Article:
VIEWPOINT | There was more to the story


Thanks to The Record for the recent article about the Break Free event in Anacortes. I am aware of at least 27 persons from South Whidbey who were in attendance.

This event, sponsored by Break Free From Fossil Fuels, is best described as a three-day conference/celebration/protest. Most widely reported was the protest occupation of the railroad track east of Anacortes refineries along Highway 20 by 150 people who camped, parked a van, and erected a scaffold over these tracks which serve the two Anacortes refineries. This action was in protest of our reliance on fossil fuels which are a major contributor to global warming and climate change. In addition, it was to dramatize to the residents of Skagit Valley the proposed expansion of the Shell refinery which will result in a huge increase in the rail traffic carrying volatile Bakken crude. There was much less coverage given to the celebration aspect of this event.

On Saturday, somewhere between 1,000 (police estimate) and 2,000 (organizers’ figure) walked three miles to the tip of March Point, led by Native Americans from several tribes.  The marchers were joined by around 50 “kayaktivists” who paddled there from Anacortes. There was drumming, chanting, singing and several speeches, reminding the participants that this land was originally native land and that the original inhabitants had practiced an ethic of taking care of the land for the seventh generation. Many participants have mentioned the inspiring spiritual nature of this celebration and pointed to the overflight of seven eagles as confirmation of that view.

Probably the least known part of the event was the climate conference held all three days in the event center at the Port of Anacortes. Planned for both visitors and citizens of Anacortes, informational workshops included: High Incidence of Cancer in Skagit County; Oceans, Estuaries, and Climate Change; What Does a Just Transition Look Like?;  Mobilization for 100 Percent Renewables; and others. There was entertainment: The Climate Monologues, a one-woman show of story and song; a folk and alternative rock musician, Dana Lyons; and a Luminary Procession for the Salmon, an evening parade of lanterns and salmon wind socks through the streets. And there was a community salmon dinner. In addition, there were training sessions in the tactics of non-violent direct action, stressing that in all that was done it was to be non-violent in word and deed.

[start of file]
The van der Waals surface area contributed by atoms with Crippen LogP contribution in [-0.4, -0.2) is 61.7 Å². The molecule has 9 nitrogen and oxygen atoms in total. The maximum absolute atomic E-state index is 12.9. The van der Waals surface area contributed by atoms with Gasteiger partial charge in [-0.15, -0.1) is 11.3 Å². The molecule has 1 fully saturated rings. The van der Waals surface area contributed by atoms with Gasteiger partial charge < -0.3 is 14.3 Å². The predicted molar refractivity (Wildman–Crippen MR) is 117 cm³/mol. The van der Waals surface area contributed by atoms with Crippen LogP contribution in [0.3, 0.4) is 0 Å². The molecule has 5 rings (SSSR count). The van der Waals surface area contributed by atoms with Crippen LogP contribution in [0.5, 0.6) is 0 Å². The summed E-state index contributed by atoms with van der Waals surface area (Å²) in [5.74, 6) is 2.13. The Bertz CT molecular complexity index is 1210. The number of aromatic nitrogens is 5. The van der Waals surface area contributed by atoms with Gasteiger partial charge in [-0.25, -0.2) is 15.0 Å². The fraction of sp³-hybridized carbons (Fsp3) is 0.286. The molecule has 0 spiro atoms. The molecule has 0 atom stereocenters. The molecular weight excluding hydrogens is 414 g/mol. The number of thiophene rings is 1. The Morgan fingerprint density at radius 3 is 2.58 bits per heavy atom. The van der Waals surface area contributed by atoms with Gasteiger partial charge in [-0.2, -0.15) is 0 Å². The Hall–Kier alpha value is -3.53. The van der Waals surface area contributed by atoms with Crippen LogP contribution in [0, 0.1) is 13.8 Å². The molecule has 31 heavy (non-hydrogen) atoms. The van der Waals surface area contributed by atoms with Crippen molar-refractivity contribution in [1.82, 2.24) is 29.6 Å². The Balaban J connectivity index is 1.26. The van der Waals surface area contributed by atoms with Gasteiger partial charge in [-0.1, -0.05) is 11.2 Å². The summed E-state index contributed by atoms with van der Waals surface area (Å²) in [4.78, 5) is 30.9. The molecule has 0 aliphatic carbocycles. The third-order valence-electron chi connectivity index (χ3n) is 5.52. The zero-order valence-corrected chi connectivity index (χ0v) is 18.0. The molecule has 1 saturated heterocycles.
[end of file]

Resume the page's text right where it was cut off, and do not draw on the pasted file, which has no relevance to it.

Your story began by mentioning a fear amongst some on North Whidbey that persons would be dangling from the Deception Pass Bridge.  Prior to the event I noticed considerable fear (and anger) amongst the people of Anacortes, as reflected in social media postings and Skagit Transit’s cancellation of its Anacortes routes, not only for Friday and Saturday, but also for Thursday. Unfortunately, that led many in that community to not attend the workshops and discussions around not only the global aspects of climate change, but also the local impact of Shell’s planned expansion.

I applaud that your article was factual and balanced.  Other media reports often focus on the sensational. I would have appreciated some interviews of local participants (and the addition of one zero in the headline, making it 1,000, rather than 100.)

For those wishing to access a broader and more comprehensive view of this event, I suggest you visit and click on the video recap at the top and the bottom picture for a 186-picture trip through the weekend.  See for yourself.

Editor’s note: Larry Fox is a Freeland resident.